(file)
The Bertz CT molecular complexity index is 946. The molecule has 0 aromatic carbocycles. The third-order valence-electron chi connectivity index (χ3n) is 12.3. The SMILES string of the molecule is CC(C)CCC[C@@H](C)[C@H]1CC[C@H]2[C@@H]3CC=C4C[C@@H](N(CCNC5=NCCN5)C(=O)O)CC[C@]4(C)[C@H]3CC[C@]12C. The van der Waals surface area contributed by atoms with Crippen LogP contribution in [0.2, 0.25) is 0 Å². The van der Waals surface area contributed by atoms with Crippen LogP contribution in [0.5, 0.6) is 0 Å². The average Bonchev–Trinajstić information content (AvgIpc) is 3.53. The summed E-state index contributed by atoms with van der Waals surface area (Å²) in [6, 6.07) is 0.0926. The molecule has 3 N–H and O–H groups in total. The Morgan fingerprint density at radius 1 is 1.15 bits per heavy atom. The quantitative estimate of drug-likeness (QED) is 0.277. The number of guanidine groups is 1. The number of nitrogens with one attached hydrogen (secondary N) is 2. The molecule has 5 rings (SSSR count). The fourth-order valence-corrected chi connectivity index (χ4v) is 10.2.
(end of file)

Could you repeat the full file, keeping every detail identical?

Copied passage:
The Bertz CT molecular complexity index is 946. The molecule has 0 aromatic carbocycles. The third-order valence-electron chi connectivity index (χ3n) is 12.3. The SMILES string of the molecule is CC(C)CCC[C@@H](C)[C@H]1CC[C@H]2[C@@H]3CC=C4C[C@@H](N(CCNC5=NCCN5)C(=O)O)CC[C@]4(C)[C@H]3CC[C@]12C. The van der Waals surface area contributed by atoms with Crippen LogP contribution in [0.2, 0.25) is 0 Å². The van der Waals surface area contributed by atoms with Crippen LogP contribution in [0.5, 0.6) is 0 Å². The average Bonchev–Trinajstić information content (AvgIpc) is 3.53. The summed E-state index contributed by atoms with van der Waals surface area (Å²) in [6, 6.07) is 0.0926. The molecule has 3 N–H and O–H groups in total. The Morgan fingerprint density at radius 1 is 1.15 bits per heavy atom. The quantitative estimate of drug-likeness (QED) is 0.277. The number of guanidine groups is 1. The number of nitrogens with one attached hydrogen (secondary N) is 2. The molecule has 5 rings (SSSR count). The fourth-order valence-corrected chi connectivity index (χ4v) is 10.2.